Russian gas company Gazprom began early Thursday morning reducing the amount of gas it supplies to Germany via the Nord Stream 1 pipeline to a daily maximum of 67 million cubic meters. The reduction in gas supply came after the company announced that it would reduce the maximum amount of gas delivered from 167 million cubic meters per day to 100 million cubic meters.
With the latest reduction, the company has reduced the amount of gas in Germany by about 60 percent in two days, and Nord Stream 1 is the main gas pipeline that delivers Russian gas to that country. German Economy Minister Robert Habeck has accused Russia of trying to create discomfort and a move to increase gas prices, but added that Germany can still supply alternative gas supplies in an alternative way, albeit at a higher price.
German gas storage facilities are currently at 56 percent occupancy. Russia's majority state-owned Gazprom said gas supply disruptions were caused by repairs to the gas compression unit, although the claim was disputed by the German federal agency.
Russia has cut off gas supplies to several European countries
Russia has cut off gas supplies to several European countries in recent weeks over disagreements with sanctions imposed on it as a result of its invasion of Ukraine, and because European countries have refused to pay for gas in rubles, which Russia has demanded to support its currency.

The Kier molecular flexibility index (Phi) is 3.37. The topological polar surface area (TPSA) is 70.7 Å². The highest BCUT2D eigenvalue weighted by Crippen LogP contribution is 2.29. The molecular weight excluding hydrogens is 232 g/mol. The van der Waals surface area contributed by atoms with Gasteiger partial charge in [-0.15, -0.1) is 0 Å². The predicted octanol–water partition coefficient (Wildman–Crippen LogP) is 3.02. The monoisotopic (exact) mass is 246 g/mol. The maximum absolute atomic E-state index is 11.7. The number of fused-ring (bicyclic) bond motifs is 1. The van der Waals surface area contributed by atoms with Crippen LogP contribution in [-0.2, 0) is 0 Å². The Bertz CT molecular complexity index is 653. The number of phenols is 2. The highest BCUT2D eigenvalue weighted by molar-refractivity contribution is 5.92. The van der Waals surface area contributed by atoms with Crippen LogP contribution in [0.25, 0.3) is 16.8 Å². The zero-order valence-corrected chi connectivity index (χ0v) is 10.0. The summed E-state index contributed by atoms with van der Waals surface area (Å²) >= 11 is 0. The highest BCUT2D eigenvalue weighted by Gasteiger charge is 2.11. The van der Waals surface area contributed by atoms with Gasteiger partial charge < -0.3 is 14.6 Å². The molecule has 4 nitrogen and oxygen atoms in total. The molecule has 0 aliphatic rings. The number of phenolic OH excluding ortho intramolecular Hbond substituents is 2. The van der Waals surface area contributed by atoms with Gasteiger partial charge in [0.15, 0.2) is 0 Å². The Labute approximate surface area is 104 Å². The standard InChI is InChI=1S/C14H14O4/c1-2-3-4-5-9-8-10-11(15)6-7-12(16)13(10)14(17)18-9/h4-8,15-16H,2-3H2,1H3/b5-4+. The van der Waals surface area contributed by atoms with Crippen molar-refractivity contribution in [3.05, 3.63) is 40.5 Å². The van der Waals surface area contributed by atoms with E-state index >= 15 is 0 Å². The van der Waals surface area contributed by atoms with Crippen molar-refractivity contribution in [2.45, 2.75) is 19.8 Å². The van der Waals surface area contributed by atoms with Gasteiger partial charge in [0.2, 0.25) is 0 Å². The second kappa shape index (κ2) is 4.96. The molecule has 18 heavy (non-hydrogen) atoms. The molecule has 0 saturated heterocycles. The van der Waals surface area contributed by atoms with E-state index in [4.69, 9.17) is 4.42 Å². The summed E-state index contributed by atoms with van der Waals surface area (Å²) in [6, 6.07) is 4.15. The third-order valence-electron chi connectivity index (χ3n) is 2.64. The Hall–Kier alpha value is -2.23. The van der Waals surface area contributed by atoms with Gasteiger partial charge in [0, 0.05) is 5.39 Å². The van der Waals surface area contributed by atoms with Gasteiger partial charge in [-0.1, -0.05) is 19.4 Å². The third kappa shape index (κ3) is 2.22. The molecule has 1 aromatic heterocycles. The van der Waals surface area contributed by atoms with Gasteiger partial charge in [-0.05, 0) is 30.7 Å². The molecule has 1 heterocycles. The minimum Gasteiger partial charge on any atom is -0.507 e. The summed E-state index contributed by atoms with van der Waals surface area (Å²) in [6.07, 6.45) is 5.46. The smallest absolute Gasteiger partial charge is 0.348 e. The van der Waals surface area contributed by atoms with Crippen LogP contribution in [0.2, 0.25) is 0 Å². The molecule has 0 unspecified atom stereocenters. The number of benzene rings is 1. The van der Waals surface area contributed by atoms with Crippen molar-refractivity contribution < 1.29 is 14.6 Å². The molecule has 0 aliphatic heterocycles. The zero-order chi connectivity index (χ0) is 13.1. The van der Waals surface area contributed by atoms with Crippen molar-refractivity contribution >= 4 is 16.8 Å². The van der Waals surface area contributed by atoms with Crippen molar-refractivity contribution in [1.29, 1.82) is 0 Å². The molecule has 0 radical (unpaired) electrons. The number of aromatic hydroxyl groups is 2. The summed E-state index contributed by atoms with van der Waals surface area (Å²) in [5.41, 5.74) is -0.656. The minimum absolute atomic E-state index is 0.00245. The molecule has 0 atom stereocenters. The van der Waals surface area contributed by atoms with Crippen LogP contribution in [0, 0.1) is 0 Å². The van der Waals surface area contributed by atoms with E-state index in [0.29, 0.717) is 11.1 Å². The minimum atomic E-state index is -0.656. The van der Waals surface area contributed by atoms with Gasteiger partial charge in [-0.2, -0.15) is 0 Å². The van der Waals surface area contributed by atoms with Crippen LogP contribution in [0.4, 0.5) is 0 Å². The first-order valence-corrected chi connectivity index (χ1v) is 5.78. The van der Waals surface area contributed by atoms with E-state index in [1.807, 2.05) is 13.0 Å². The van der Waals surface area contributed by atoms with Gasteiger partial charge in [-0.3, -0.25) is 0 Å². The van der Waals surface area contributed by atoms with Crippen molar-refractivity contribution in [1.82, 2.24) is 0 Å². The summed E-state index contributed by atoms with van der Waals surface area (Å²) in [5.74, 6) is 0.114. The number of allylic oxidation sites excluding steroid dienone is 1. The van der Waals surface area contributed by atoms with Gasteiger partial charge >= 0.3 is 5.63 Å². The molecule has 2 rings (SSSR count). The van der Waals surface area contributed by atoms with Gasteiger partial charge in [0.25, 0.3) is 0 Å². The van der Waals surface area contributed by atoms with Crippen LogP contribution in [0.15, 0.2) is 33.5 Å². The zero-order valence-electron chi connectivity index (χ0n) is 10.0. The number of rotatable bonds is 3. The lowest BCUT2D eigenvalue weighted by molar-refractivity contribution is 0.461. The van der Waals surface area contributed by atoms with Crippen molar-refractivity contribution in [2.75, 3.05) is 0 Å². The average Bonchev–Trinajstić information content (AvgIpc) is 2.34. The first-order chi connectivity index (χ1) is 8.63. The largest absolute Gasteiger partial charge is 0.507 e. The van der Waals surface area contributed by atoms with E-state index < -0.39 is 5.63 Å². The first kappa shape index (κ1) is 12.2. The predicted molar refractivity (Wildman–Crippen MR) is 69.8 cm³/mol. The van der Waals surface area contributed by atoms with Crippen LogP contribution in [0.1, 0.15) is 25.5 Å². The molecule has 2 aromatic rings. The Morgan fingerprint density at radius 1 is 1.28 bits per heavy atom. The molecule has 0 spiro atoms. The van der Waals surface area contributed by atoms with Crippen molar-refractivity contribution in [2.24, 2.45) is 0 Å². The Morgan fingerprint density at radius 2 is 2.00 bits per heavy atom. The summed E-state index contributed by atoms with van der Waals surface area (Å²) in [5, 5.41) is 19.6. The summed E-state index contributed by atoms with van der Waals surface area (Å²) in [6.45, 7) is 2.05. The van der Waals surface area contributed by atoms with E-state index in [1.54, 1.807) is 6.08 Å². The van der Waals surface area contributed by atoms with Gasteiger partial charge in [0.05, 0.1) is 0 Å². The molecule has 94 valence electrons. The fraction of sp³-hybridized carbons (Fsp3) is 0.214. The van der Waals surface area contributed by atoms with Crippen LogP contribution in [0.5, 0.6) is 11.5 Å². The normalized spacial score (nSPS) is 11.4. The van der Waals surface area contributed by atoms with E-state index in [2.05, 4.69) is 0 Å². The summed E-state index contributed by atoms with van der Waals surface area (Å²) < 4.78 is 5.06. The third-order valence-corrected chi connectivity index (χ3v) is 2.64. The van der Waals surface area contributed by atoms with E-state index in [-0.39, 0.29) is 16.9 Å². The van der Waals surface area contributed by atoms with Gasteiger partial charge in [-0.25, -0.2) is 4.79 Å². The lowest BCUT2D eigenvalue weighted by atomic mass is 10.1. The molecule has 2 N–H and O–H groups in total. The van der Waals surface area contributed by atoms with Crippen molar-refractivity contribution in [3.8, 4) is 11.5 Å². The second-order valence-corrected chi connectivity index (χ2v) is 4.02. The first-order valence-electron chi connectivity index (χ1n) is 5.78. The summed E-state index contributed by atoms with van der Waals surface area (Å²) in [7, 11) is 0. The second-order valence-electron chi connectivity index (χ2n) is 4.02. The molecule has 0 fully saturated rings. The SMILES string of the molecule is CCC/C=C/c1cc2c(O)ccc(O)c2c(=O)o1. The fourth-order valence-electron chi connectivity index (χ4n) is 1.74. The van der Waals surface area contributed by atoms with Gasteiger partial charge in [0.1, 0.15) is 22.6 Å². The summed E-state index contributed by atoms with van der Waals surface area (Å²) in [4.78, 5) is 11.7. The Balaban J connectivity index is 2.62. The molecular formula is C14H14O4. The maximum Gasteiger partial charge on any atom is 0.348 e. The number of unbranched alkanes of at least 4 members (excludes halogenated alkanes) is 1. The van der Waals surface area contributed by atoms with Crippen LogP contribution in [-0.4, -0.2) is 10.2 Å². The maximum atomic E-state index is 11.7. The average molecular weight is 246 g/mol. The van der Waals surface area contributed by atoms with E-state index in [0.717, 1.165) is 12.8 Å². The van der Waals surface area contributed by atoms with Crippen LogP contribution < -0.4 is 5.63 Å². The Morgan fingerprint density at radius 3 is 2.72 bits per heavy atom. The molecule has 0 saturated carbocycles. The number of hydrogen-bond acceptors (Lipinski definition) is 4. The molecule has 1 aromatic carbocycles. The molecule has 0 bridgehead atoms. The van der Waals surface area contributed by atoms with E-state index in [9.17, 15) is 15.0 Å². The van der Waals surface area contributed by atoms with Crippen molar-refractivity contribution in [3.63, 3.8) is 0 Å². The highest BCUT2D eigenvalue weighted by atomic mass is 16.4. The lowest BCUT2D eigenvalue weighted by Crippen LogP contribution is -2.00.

Energy prices have risen significantly due to reduced gas supplies from Russia to Europe, and many energy analysts fear that Russia could close the valves to Europe to put pressure on it. The Nord Stream pipeline was commissioned in 2012 and delivers gas from northwestern Russia to Germany via the Baltic Sea.
The launch of another pipeline, Nord Stream 2, that was set to double Russian gas deliveries to Germany was halted in response to Moscow's military action in Ukraine. EU countries have scrambled to reduce their dependency on Russian energy but are divided about imposing a natural gas embargo as several member states are heavily reliant on Moscow's energy supplies.